You may notice that I included, as a specifically conservative principle, the obligation to “promote upward mobility for all Americans, whether of high or low status and power, whether rich or poor, whether conventional or unconventional.”
America is the product of upward mobility; it is in our DNA. The ideal of upward mobility is a statement of moral principle for Americans.
Conservatives support this ideal without using therapeutic language or proposing an open ended entitlement model. This is a statement of conservative principle, of the core moral belief in human dignity, and of conservative support for the American Dream as a primary moral value.
Conservatives are about practical, commonsense policies that work in the real world. Upward mobility does not apply to invaders. Nor does it entail downward mobility through welfare addiction. But it does apply to all those “huddled masses, yearning to be free” once they are legitimately and legally present as our neighbors. It is a sign of deep respect.
As an illustration, only (this is not about personalities), I suggest that Marco Rubio, the Florida Senator, has not placed himself outside the intra-conservative dialogue by leading out on “immigration reform.”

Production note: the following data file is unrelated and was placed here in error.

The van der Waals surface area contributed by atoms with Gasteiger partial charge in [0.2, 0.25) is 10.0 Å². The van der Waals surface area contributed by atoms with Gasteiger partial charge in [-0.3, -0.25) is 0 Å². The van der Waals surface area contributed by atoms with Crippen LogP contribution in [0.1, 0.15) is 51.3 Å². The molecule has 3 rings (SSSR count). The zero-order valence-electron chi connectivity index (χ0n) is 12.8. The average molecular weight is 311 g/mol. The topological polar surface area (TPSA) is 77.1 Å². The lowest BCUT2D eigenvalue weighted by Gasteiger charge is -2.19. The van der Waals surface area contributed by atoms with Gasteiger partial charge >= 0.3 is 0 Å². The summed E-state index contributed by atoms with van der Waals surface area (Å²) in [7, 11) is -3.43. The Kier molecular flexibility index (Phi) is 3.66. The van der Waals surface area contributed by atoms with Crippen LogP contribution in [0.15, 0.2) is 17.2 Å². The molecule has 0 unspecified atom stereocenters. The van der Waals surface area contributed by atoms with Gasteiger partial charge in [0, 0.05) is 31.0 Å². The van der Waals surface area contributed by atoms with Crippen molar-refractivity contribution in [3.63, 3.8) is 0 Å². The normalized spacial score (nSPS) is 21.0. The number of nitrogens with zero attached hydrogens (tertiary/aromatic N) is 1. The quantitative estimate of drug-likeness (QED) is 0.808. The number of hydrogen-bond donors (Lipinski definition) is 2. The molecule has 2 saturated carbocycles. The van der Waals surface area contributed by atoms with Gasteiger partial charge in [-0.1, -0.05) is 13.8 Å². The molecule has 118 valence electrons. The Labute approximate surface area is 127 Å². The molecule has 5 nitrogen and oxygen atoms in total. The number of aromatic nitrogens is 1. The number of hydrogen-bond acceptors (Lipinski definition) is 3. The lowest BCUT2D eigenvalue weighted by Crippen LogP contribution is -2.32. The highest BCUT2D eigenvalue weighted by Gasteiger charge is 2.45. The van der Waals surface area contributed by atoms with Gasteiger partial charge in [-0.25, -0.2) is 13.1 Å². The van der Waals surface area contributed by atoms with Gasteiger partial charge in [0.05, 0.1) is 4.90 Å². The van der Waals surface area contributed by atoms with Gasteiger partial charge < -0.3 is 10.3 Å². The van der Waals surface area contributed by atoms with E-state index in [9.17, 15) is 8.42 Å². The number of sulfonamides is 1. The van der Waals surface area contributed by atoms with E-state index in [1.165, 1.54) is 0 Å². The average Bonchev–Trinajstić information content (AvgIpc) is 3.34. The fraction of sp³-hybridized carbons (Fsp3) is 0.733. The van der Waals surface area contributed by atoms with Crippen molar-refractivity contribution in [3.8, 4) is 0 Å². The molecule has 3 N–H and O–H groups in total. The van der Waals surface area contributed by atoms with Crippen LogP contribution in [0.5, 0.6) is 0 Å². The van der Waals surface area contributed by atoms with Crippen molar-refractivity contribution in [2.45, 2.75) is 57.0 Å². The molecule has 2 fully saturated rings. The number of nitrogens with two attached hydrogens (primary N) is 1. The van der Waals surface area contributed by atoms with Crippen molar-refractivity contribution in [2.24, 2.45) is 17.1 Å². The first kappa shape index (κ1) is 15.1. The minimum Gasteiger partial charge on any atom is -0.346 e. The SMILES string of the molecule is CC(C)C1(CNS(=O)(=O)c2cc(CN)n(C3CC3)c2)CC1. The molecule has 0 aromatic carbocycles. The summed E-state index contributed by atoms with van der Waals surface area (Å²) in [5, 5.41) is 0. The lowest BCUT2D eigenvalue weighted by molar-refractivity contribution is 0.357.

Conservatives will disagree on aspects of the policy merits. But while doing so, every conservative in the conversation needs to explain the core moral commitment to upward mobility, and to outline workable conservative policies that are consistent with that principle.
THE OBLIGATION TO EXPLAIN AND PERSUADE
“Government’s view of the economy could be summed up in a few short phrases: If it moves, tax it. If it keeps moving, regulate it. And if it stops moving, subsidize it.”
Ronald Reagan, White House Conference on Small Business (August 15, 1986)
President Reagan was particularly good at this because of the confluence of unique circumstances in his life. He lived and worked among Hollywood liberals; he spent years as a patriotic spokesman for General Electric; he honed his policy and rhetorical skills as a two term California governor; he was continually underestimated by his opponents; and he achieved moral clarity in part because he was a privately religious man, and in part because the Cold War demanded and facilitated moral clarity.